How to Write Objectives and Key Results? | Best OKR Examples of 2019
Story taken from the nTask Blog — How to Write Objectives and Key Results? | Best OKR Examples of 2019
It goes without saying that you can’t successfully run a team without formally documenting goals and objectives. That’s just like a shot in the dark. The talented employees that you have would be of no use if they don’t have a common objective to look forward to.
Ever wondered how the giants of the industry slay the market with ever growing revenues? The trick lies with OKRs.
What exactly are OKRs and how do they work, you might ask?
Read on to find out what do OKRs comprise of and some practical examples which you can easily implement in your business to achieve more in less time.
What does OKR stand for?
The acronym OKR stands for ‘Objectives and Key Results.’ It is a goal setting framework that has been around since 1970s. Popularized by John Doerr, one of the most successful venture capitalists, OKR sets the basis for defining your organizational objectives over a specified period of time.
OKRs are frequently set and evaluated continuously during the project lifecycle to make sure everything gets done on time. They also act as future references to monitor how well you executed your projects.
So, the basic formula behind an OKR is to set an objective, and 3 to 5 key results against it. These key results are concrete, measurable actions which lead towards achievement of objectives.
A major chunk of OKR is to make sure that everyone knows what they need to do, or what’s expected of them.
Now, this brings us to the question of how OKRs are different from KPIs (Key Performance Indicators)?
KPIs vs. OKRs
Although both of these are used as performance measures, the purpose they serve is different. KPIs are key metrics used for evaluating how a team is performing against its goals.
These metrics are usually quantitative in nature and tend to accurately depict where the output stands at the moment.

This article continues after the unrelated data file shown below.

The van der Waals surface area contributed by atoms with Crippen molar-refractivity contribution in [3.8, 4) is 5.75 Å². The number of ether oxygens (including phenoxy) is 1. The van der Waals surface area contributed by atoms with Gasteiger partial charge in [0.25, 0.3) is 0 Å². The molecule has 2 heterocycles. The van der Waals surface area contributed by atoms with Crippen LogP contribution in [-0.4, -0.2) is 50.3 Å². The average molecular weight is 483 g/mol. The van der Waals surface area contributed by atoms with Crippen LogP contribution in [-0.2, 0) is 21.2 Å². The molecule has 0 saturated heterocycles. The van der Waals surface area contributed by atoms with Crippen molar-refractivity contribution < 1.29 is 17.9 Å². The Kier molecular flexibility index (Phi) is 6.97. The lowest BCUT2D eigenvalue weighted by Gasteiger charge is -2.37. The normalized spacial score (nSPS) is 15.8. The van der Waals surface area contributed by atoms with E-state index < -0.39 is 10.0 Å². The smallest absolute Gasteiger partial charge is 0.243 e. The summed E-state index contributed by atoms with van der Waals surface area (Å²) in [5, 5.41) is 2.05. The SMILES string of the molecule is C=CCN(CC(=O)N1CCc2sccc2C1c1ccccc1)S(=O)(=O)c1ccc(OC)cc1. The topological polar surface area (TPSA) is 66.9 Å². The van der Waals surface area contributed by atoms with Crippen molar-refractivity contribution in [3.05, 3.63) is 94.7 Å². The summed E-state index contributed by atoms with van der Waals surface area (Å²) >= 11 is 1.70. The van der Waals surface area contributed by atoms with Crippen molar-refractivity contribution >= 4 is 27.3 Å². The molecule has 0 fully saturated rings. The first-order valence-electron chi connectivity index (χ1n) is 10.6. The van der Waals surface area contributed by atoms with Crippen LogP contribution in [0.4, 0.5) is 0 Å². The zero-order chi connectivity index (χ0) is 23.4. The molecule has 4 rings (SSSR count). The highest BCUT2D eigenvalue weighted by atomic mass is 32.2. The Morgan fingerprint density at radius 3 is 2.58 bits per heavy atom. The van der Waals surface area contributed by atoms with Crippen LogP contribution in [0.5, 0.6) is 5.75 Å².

If we dig a little deeper, we would find that OKRs are linked to broader organizational goals and objectives, whereas KPIs are mostly tied to individual performance. KPIs are put in place to keep day to day operations in check, and to evaluate the success of a particular process or activity.
Simply put, OKR framework focuses more on your priorities at a strategic level. Defining an objective and jotting down ways to get there. Whereas, KPIs primarily focus on quantifying goals and priorities to track performance at an operational level.
OKR in Project Management
Setting an objective, along with possible outcomes, doesn’t sound like a big deal (it is, however), but the real game begins when you need proper action plans to achieve these objectives. This is where project management comes into play.
The action plan needs to determine the exact set of projects, tasks, and to-do list activities that you’ll need to map out for your objectives to become a success. There needs to be a defined way of making your way through your objectives to give them more meaning.
In other words, once you’ve clearly developed your OKRs, you need a step-by-step guide (projects and tasks) to help you achieve them. This step-to-step guide is what sets the basis for integrating your OKRs with project management.
Both OKR and project management go hand in hand. OKR gives a clear picture of what needs to be done, and project management shows how exactly to do it.
In order to effectively achieve your OKRs, you may need to invest in specialized project management software. When you’ve combined your OKRs with a powerful project management system, all your operations will be streamlined and will facilitate in easily measuring the project performance.
Success Stories — OKRs at Google
By now you’re probably wondering if there’s any practical example where OKR system actually worked. Good news for you! Tech giants like Google and Alphabet claim to have achieved 10 folds growth through OKRs.